Becoming a football fan

Words by @amyjosays

It’s England’s last fixture of 2018 and I’m in Wembley Stadium, watching the dramatic events unfold in front of me. My heart sinks when Croatia go ahead, and then soars when England equalise. I’m perched on the edge of my seat, urging the ball to cross over the line again as if my flapping hand gestures and random exclamations can influence the outcome. Then it happens; Harry Kane makes it 2-1 and the crowd is on its feet - cheering, flag-waving and hugging.

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When the final whistle blows, I’m ecstatic that it’s a win but my passion is new and unfamiliar. If you’d have told me I would care this much a year ago, I would have been surprised and a little confused. I was more likely to be found at a pub quiz dreading the humiliation of the ‘Sports Round’ than watching football. So, how did I suddenly end up here? And how did it come to mean so much?

Until recently, my interest in football had always been casual. This wasn’t my first ever match, but I’d only attended two before - my hometown team of Brighton & Hove Albion V Wolverhampton Wanderers, and a charity game featuring Hollyoaks FC which, apparently, “doesn’t count”. When it came to football on TV, I watched England and the ‘big’ events but I wasn’t driven to want more. As we all know too well, following England was often a disheartening experience - hopes were high but short-lived, and tournaments were followed by a negative fallout.

With Gareth Southgate in charge and a new team of young players, this year was different.

Like million of other people across the country, I caught World Cup fever. I revelled in every one of the team’s six goals against Panama (I was secretly quite happy for Panama to score just the one too but I should probably keep that one quiet...). I nervously watched Eric Diers decisive penalty from behind a door frame and leapt from my hiding place when, OMG, England won the shootout. I screamed with joy when Kieran Trippier scored that free kick and throughout it all, I clapped like an enthusiastic seal.

Even when it was all over, I felt a huge sense of pride with how far we had come. And I noticed that I had started saying “we” instead of England.

This wasn’t just because of success, but because of a feeling. At a time of political turbulence, England finally had something positive to share. For those heady weeks, the belief that it really could be coming home this time united everyone - from the casuals to the commited.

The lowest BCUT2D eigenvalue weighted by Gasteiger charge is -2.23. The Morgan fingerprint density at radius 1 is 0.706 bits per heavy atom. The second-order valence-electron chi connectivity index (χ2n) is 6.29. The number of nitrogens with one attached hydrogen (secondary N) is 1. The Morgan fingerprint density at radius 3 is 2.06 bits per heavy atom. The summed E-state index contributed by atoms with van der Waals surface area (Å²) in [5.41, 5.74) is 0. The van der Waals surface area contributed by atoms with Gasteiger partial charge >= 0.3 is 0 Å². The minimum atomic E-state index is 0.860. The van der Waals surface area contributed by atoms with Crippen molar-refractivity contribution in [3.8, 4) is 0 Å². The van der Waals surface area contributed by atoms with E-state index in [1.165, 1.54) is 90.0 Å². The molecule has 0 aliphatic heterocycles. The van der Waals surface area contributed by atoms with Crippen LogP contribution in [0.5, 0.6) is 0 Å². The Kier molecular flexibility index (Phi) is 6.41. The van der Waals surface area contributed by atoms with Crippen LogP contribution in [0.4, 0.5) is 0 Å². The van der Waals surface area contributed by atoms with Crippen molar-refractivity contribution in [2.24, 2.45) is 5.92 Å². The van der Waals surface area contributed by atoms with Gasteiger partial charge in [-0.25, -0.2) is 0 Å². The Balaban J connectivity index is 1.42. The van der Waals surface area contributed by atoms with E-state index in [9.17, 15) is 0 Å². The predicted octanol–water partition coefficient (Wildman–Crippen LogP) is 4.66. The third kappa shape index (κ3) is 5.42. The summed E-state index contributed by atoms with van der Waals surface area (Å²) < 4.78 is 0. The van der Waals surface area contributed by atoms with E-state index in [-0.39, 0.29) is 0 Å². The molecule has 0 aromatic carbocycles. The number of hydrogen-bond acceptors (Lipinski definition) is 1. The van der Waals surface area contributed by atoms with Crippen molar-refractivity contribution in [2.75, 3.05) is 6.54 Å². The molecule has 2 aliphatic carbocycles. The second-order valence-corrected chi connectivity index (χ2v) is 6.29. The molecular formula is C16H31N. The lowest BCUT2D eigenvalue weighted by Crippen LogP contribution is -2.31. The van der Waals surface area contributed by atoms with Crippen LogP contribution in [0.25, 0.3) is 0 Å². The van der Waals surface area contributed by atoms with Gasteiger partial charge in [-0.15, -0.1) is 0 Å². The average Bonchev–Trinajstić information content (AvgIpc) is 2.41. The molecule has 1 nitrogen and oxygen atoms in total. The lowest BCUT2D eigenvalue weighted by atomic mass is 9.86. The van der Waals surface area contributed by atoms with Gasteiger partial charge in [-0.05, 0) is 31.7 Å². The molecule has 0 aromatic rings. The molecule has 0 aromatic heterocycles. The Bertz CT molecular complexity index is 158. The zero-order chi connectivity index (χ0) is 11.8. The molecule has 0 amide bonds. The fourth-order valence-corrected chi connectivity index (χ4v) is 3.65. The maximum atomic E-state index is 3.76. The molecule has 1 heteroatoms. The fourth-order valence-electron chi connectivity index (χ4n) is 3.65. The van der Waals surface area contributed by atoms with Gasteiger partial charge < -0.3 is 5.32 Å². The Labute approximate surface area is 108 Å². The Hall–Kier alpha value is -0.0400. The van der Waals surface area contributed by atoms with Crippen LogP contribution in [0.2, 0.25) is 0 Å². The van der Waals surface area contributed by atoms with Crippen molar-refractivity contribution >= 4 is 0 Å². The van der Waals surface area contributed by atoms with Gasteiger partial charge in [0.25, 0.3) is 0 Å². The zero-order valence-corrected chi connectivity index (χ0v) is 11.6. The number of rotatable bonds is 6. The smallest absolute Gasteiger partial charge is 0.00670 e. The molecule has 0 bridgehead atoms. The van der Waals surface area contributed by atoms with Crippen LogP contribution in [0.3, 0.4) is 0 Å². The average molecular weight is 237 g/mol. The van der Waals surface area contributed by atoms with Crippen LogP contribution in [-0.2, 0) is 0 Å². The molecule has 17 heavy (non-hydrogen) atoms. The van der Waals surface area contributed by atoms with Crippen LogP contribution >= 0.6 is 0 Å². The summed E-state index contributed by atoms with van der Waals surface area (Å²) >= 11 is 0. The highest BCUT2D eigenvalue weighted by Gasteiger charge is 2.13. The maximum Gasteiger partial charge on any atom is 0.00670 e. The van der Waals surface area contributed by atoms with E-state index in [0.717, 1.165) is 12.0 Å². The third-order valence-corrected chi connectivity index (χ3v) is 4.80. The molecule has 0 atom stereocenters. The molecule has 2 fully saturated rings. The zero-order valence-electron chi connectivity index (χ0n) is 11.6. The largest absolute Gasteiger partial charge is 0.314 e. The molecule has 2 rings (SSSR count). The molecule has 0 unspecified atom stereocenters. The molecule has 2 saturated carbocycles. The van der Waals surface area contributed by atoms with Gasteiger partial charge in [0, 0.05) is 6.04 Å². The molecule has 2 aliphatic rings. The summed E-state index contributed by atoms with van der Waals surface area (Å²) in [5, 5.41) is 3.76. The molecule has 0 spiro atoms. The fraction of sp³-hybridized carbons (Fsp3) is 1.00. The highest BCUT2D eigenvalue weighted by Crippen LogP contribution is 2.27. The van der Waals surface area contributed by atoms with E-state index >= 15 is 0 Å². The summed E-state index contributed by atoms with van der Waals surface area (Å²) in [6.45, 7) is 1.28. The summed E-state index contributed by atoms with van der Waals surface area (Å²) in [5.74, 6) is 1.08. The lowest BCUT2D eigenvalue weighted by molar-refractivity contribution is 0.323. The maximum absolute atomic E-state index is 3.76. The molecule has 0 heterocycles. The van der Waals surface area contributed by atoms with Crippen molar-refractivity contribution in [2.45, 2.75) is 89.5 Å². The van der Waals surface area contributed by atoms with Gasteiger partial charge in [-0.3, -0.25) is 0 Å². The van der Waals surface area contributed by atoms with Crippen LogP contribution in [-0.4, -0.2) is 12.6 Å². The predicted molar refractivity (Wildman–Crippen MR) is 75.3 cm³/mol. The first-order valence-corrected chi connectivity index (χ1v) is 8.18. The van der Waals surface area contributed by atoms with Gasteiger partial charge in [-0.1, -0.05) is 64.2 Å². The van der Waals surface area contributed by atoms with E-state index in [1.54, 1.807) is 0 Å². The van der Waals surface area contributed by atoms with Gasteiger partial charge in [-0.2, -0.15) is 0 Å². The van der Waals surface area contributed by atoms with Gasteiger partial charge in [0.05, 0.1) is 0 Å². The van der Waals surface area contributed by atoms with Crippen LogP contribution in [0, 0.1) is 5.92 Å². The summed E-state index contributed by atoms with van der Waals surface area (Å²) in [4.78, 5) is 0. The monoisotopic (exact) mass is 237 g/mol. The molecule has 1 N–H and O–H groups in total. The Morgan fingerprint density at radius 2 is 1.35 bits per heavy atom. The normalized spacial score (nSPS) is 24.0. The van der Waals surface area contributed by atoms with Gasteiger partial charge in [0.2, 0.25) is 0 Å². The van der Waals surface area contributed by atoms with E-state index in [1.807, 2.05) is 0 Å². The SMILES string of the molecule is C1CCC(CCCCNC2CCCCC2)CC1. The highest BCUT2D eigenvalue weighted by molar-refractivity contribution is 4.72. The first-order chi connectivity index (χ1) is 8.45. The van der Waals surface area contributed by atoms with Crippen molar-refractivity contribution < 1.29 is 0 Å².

National football was part of English culture again. From waistcoats to memes, the feelgood factor was inescapable. It had gone beyond scorelines and became something much bigger. As the heatwave faded and the Lightning Seeds tumbled out of the charts, I waited for normality to return. But this wasn’t a tournament fling. My interest didn’t fade after England’s exit. Instead, it continued to grow.

It was the little things at first - following a few clubs and communities on social media, turning newspapers over to the back page, taking up fantasy football and just simply watching more games (albeit from my sofa). Since then, I’ve gradually become more interested and excited by the beautiful game.

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Thanks to Russia 2018 and England’s efforts, I discovered a new interest. As I explore the wider world of football, my strongest connection is still with the England team. So, naturally, I got behind the UEFA Nations League. But this time, I wasn’t content with the TV screen - I wanted to be there.

However, as the final group stage game crept closer, I still didn’t have tickets so I came up with a plan (of sorts) - I was going to find competitions and win my way in. And I did just that.

Thanks to a pair of complimentary tickets, I experienced something I didn’t know I even wanted to a year ago. Now, I look back at the game and wonder why I left it all up to chance, hoping to be a part of that crowd again and knowing that I will be.

Looking back on 2018, people will talk about how the nation fell in love with England again. But for me, it was more than that - I fell in love with football.

AMY DRUCQUER